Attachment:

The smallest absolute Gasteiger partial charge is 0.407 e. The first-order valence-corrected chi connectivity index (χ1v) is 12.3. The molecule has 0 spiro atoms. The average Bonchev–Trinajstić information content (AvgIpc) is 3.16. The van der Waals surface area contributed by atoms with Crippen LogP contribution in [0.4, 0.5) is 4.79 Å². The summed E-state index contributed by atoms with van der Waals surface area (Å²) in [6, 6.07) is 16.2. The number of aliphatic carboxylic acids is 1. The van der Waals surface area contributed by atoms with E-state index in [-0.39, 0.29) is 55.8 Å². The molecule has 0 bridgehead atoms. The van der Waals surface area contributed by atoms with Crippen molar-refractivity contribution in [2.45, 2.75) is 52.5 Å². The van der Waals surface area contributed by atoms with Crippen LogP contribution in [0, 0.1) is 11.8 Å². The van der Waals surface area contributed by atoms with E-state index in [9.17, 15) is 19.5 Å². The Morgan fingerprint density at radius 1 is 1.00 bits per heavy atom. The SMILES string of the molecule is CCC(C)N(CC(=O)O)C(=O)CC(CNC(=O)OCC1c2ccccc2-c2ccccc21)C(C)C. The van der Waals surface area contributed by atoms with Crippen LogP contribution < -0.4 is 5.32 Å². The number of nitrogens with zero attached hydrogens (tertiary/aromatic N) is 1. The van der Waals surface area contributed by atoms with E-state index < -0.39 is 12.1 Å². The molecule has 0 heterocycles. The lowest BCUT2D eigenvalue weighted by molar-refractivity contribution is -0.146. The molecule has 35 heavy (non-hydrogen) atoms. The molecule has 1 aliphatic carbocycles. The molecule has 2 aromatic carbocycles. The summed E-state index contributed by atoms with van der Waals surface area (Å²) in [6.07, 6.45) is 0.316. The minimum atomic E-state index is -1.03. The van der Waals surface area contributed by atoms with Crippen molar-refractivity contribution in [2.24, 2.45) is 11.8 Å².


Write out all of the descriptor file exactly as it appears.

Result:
The smallest absolute Gasteiger partial charge is 0.407 e. The first-order valence-corrected chi connectivity index (χ1v) is 12.3. The molecule has 0 spiro atoms. The average Bonchev–Trinajstić information content (AvgIpc) is 3.16. The van der Waals surface area contributed by atoms with Crippen LogP contribution in [0.4, 0.5) is 4.79 Å². The summed E-state index contributed by atoms with van der Waals surface area (Å²) in [6, 6.07) is 16.2. The number of aliphatic carboxylic acids is 1. The van der Waals surface area contributed by atoms with E-state index in [-0.39, 0.29) is 55.8 Å². The molecule has 0 bridgehead atoms. The van der Waals surface area contributed by atoms with Crippen molar-refractivity contribution in [2.45, 2.75) is 52.5 Å². The van der Waals surface area contributed by atoms with Crippen LogP contribution in [0, 0.1) is 11.8 Å². The van der Waals surface area contributed by atoms with E-state index in [9.17, 15) is 19.5 Å². The Morgan fingerprint density at radius 1 is 1.00 bits per heavy atom. The SMILES string of the molecule is CCC(C)N(CC(=O)O)C(=O)CC(CNC(=O)OCC1c2ccccc2-c2ccccc21)C(C)C. The van der Waals surface area contributed by atoms with Crippen LogP contribution < -0.4 is 5.32 Å². The number of nitrogens with zero attached hydrogens (tertiary/aromatic N) is 1. The van der Waals surface area contributed by atoms with E-state index < -0.39 is 12.1 Å². The molecule has 0 heterocycles. The lowest BCUT2D eigenvalue weighted by molar-refractivity contribution is -0.146. The molecule has 35 heavy (non-hydrogen) atoms. The molecule has 1 aliphatic carbocycles. The molecule has 2 aromatic carbocycles. The summed E-state index contributed by atoms with van der Waals surface area (Å²) in [6.07, 6.45) is 0.316. The minimum atomic E-state index is -1.03. The van der Waals surface area contributed by atoms with Crippen molar-refractivity contribution in [2.24, 2.45) is 11.8 Å².